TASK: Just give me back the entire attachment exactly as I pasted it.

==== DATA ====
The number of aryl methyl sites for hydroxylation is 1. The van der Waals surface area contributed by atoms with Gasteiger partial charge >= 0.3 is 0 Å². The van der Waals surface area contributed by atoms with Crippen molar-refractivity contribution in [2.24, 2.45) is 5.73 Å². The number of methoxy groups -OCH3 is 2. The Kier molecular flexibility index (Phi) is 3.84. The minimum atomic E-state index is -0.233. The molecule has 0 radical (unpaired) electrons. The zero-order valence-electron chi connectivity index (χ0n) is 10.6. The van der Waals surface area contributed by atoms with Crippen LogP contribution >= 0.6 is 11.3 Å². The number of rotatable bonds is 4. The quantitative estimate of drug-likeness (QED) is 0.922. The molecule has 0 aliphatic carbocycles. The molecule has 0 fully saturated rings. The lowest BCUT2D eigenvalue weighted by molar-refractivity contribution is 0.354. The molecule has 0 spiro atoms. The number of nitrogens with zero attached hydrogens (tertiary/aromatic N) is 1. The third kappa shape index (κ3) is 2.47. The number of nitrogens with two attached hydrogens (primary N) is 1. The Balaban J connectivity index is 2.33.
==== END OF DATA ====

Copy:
The number of aryl methyl sites for hydroxylation is 1. The van der Waals surface area contributed by atoms with Gasteiger partial charge >= 0.3 is 0 Å². The van der Waals surface area contributed by atoms with Crippen molar-refractivity contribution in [2.24, 2.45) is 5.73 Å². The number of methoxy groups -OCH3 is 2. The Kier molecular flexibility index (Phi) is 3.84. The minimum atomic E-state index is -0.233. The molecule has 0 radical (unpaired) electrons. The zero-order valence-electron chi connectivity index (χ0n) is 10.6. The van der Waals surface area contributed by atoms with Crippen LogP contribution >= 0.6 is 11.3 Å². The number of rotatable bonds is 4. The quantitative estimate of drug-likeness (QED) is 0.922. The molecule has 0 aliphatic carbocycles. The molecule has 0 fully saturated rings. The lowest BCUT2D eigenvalue weighted by molar-refractivity contribution is 0.354. The molecule has 0 spiro atoms. The number of nitrogens with zero attached hydrogens (tertiary/aromatic N) is 1. The third kappa shape index (κ3) is 2.47. The number of nitrogens with two attached hydrogens (primary N) is 1. The Balaban J connectivity index is 2.33.